After refusing to respond to media requests for comment, Ector County Representative Brooks Landgraf signaled his clear opposition to the many school choice initiatives currently pending before the Texas Legislator.
Last Thursday, Landgraf joined Democratic legislators to pass Rep. Abel Herrero’s (D-Robstown) amendment to prohibit state dollars from going to school choice programs by a vote of 86 to 52. A solid majority of Republican house members voted against the amendment and it took a small block of Republican members to join with all but one Democrat to pass the amendment.
Odessa Headlines once again sought comment from Landgraf but, as of publication, had received no response.
As previously reported, school choice continues to be a priority legislative item for Governor Gregg Abbott. A day before the vote Abbott made his first appearance on the House floor to personally advocate against the Herrero amendment which read “Money appropriated by this Act may not be used to pay for or support a school voucher, including an education savings account, tax credit scholarship program, or a grant or other similar program through which a child may use state money for nonpublic primary or secondary education.”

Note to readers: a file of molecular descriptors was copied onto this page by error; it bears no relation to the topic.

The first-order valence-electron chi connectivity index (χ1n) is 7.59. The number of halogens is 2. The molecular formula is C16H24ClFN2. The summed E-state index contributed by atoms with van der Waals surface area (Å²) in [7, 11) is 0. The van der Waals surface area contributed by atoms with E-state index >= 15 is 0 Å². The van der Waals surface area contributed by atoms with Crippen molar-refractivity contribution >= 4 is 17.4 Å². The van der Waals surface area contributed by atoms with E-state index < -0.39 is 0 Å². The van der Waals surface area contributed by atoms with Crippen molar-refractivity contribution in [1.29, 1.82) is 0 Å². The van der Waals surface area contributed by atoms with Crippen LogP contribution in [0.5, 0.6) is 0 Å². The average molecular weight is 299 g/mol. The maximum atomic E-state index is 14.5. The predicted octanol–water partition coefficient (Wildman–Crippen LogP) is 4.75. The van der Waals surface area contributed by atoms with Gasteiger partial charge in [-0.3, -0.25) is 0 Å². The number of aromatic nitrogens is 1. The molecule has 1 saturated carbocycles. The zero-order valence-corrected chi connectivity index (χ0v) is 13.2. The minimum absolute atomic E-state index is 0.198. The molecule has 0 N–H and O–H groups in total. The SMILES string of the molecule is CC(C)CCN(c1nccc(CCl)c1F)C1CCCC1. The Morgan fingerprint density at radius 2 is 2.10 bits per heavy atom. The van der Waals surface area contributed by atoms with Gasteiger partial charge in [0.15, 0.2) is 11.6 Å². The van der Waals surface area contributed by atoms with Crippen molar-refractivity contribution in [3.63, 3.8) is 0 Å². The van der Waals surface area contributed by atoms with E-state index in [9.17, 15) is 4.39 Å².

While House Democrats were attempting to stop school choice legislation the Texas Senate was debating Senate Bill (SB) 8 by Sen. Brandon Creighton (R-Conroe). SB8 would allow current public school students access to ESAs of up to $8,000 per year but current private school students and homeschoolers would not be allowed to access this funding. In addition, in order to address objections from rural school districts to ESAs, SB8 would reimburse rural school districts with fewer than 20,000 students $10,000 for every student that leaves their district through an ESA.
Rep. Brad Buckley (R-Salado) who chairs the House Public Education Committee voted against the budget amendment and stated “The budget is not the appropriate place to have this debate [over school choice]”.
While the passed budget amendment poses an additional hurdle for school choice proponents, a number of school choice bills will continue to advance and Governor Abbott seems likely to continue to throw his weight behind getting a school choice bill passed this legislature.